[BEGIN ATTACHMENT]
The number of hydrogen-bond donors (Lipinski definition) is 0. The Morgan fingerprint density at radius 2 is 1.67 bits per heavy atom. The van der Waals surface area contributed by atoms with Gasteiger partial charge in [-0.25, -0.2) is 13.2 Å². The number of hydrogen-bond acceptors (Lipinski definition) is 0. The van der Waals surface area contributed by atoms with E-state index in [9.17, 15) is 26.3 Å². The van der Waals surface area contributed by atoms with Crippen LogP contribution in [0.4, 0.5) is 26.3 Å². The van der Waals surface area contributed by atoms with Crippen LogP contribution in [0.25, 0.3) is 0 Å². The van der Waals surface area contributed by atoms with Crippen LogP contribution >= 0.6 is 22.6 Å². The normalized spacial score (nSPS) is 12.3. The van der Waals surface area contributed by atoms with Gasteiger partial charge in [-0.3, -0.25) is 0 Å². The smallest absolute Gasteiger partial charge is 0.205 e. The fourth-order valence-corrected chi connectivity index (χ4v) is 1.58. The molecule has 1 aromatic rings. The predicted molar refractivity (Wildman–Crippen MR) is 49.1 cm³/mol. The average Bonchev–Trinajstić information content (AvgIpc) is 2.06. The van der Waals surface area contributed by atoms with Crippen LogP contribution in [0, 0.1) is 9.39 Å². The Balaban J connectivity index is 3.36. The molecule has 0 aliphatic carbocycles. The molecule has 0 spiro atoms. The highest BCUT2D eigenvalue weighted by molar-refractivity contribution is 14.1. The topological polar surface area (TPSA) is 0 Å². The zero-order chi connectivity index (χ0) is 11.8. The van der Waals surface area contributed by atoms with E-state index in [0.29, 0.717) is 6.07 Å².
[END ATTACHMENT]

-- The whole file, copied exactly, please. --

The number of hydrogen-bond donors (Lipinski definition) is 0. The Morgan fingerprint density at radius 2 is 1.67 bits per heavy atom. The van der Waals surface area contributed by atoms with Gasteiger partial charge in [-0.25, -0.2) is 13.2 Å². The number of hydrogen-bond acceptors (Lipinski definition) is 0. The van der Waals surface area contributed by atoms with E-state index in [9.17, 15) is 26.3 Å². The van der Waals surface area contributed by atoms with Crippen LogP contribution in [0.4, 0.5) is 26.3 Å². The van der Waals surface area contributed by atoms with Crippen LogP contribution in [0.25, 0.3) is 0 Å². The van der Waals surface area contributed by atoms with Crippen LogP contribution >= 0.6 is 22.6 Å². The normalized spacial score (nSPS) is 12.3. The van der Waals surface area contributed by atoms with Gasteiger partial charge in [-0.3, -0.25) is 0 Å². The smallest absolute Gasteiger partial charge is 0.205 e. The fourth-order valence-corrected chi connectivity index (χ4v) is 1.58. The molecule has 1 aromatic rings. The predicted molar refractivity (Wildman–Crippen MR) is 49.1 cm³/mol. The average Bonchev–Trinajstić information content (AvgIpc) is 2.06. The van der Waals surface area contributed by atoms with Crippen LogP contribution in [0, 0.1) is 9.39 Å². The Balaban J connectivity index is 3.36. The molecule has 0 aliphatic carbocycles. The molecule has 0 spiro atoms. The highest BCUT2D eigenvalue weighted by molar-refractivity contribution is 14.1. The topological polar surface area (TPSA) is 0 Å². The zero-order chi connectivity index (χ0) is 11.8. The van der Waals surface area contributed by atoms with E-state index in [0.29, 0.717) is 6.07 Å².